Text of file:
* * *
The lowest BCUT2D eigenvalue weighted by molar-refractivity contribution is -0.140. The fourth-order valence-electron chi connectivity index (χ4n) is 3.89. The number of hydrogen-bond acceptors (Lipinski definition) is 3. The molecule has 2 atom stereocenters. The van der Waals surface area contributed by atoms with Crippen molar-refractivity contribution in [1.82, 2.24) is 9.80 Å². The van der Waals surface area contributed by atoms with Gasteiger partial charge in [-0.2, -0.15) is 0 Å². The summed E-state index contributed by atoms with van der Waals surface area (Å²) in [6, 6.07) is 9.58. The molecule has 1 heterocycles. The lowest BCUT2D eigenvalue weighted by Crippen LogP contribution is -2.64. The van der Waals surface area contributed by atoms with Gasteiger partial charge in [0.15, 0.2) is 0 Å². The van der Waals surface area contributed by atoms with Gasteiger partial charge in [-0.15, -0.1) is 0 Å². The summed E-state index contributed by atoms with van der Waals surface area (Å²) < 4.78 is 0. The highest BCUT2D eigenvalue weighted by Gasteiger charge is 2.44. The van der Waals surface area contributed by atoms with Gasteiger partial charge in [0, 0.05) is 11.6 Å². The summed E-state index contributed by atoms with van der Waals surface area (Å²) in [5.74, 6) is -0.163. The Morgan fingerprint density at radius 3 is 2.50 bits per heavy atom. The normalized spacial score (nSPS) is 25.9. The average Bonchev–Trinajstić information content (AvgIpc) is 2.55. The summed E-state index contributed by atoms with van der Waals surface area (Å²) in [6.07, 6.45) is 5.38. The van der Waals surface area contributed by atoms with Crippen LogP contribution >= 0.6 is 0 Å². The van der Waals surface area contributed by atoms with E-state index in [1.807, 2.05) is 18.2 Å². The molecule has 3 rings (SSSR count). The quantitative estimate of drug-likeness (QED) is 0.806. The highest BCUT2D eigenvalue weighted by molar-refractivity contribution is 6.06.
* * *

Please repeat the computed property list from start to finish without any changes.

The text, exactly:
The lowest BCUT2D eigenvalue weighted by molar-refractivity contribution is -0.140. The fourth-order valence-electron chi connectivity index (χ4n) is 3.89. The number of hydrogen-bond acceptors (Lipinski definition) is 3. The molecule has 2 atom stereocenters. The van der Waals surface area contributed by atoms with Crippen molar-refractivity contribution in [1.82, 2.24) is 9.80 Å². The van der Waals surface area contributed by atoms with Gasteiger partial charge in [-0.2, -0.15) is 0 Å². The summed E-state index contributed by atoms with van der Waals surface area (Å²) in [6, 6.07) is 9.58. The molecule has 1 heterocycles. The lowest BCUT2D eigenvalue weighted by Crippen LogP contribution is -2.64. The van der Waals surface area contributed by atoms with Gasteiger partial charge in [0.15, 0.2) is 0 Å². The van der Waals surface area contributed by atoms with Gasteiger partial charge in [-0.15, -0.1) is 0 Å². The summed E-state index contributed by atoms with van der Waals surface area (Å²) < 4.78 is 0. The highest BCUT2D eigenvalue weighted by Gasteiger charge is 2.44. The van der Waals surface area contributed by atoms with Gasteiger partial charge in [0, 0.05) is 11.6 Å². The summed E-state index contributed by atoms with van der Waals surface area (Å²) in [5.74, 6) is -0.163. The Morgan fingerprint density at radius 3 is 2.50 bits per heavy atom. The normalized spacial score (nSPS) is 25.9. The average Bonchev–Trinajstić information content (AvgIpc) is 2.55. The summed E-state index contributed by atoms with van der Waals surface area (Å²) in [6.07, 6.45) is 5.38. The van der Waals surface area contributed by atoms with Crippen LogP contribution >= 0.6 is 0 Å². The van der Waals surface area contributed by atoms with E-state index in [1.807, 2.05) is 18.2 Å². The molecule has 3 rings (SSSR count). The quantitative estimate of drug-likeness (QED) is 0.806. The highest BCUT2D eigenvalue weighted by molar-refractivity contribution is 6.06.